As the MTA touts the fact that subway ridership is on the up-and-up, its ever-shrinking bus network is telling a different story. Authority board members want to do something, anything, to reverse the downward trends, but a simple fix lies right beneath the authority’s nose. Will it be enough to save the bus system or are more dramatic changes in order?
First, the numbers. Subway ridership, we learned last night, is at levels not reached since 1947 before white flight, the true rise of the automobile and the general decline of New York City and its infrastructure. Bus figures though are going the wrong way. For 2011, bus ridership was 665.3 million — a hearty number, yes, but one that is 31.6 million trips fewer than the total from the year before. Bus ridership, in other words, declined 4.5 percent from 2010 to 2011.
These declines were not isolated to any time of the week either. Weekday rides were down 4.3 percent while weekend ridership shrunk by 6.4 percent. 2011 marked the first full year after the June 2010 service cuts that decimated the bus network, and it seems as though those cuts have driven a stake through the heart of the bus network.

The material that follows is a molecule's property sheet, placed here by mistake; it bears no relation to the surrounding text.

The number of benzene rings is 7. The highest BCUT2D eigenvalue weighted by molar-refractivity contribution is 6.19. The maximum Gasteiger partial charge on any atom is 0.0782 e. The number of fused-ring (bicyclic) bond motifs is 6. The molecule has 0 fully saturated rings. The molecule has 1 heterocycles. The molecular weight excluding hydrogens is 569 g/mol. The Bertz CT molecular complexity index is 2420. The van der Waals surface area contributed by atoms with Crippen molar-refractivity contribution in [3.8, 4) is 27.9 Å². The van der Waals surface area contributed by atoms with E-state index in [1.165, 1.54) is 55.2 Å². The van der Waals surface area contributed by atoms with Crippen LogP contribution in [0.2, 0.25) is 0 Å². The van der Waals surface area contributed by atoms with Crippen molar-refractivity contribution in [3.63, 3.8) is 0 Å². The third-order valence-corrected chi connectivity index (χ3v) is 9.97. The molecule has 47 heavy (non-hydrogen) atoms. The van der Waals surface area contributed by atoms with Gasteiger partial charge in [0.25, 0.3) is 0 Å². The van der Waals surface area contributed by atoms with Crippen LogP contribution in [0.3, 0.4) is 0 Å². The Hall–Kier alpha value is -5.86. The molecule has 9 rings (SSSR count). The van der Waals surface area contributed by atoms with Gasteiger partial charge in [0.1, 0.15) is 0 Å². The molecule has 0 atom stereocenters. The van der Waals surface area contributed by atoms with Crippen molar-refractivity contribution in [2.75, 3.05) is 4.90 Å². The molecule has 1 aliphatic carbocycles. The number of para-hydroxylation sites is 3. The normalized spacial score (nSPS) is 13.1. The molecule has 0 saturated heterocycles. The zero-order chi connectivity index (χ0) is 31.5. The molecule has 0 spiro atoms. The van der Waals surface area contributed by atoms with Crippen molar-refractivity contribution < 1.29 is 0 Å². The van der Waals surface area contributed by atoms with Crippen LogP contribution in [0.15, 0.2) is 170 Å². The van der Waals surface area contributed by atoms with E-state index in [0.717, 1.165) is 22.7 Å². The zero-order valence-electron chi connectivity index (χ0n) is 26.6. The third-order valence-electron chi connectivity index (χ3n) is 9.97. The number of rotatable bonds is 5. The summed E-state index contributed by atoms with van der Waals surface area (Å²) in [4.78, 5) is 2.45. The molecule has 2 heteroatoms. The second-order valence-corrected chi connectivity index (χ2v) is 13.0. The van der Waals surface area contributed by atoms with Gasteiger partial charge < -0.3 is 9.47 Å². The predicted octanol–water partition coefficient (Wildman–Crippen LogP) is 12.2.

Interestingly, the MTA doesn’t believe it’s losing transit riders, and the numbers bear them out. Average subway ridership increased by more than the number of bus rides lost between 2010 and 2011. Perhaps as the buses grow more inconvenient and less frequent, transit riders will opt for the subways instead. That’s the line Transit is pushing at least.
Yet, we shouldn’t be so accepting of that argument. A healthy and vibrant bus network is a component to any transit system. Although buses aren’t nearly as environmentally friendly as a subway, they serve to localize trips and offer more flexibility than a subway track. Buses can carry people over shorter distances and could offer interborough trips that are more direct than the round-about subway routing that invariably carries nearly everyone into and out of Manhattan.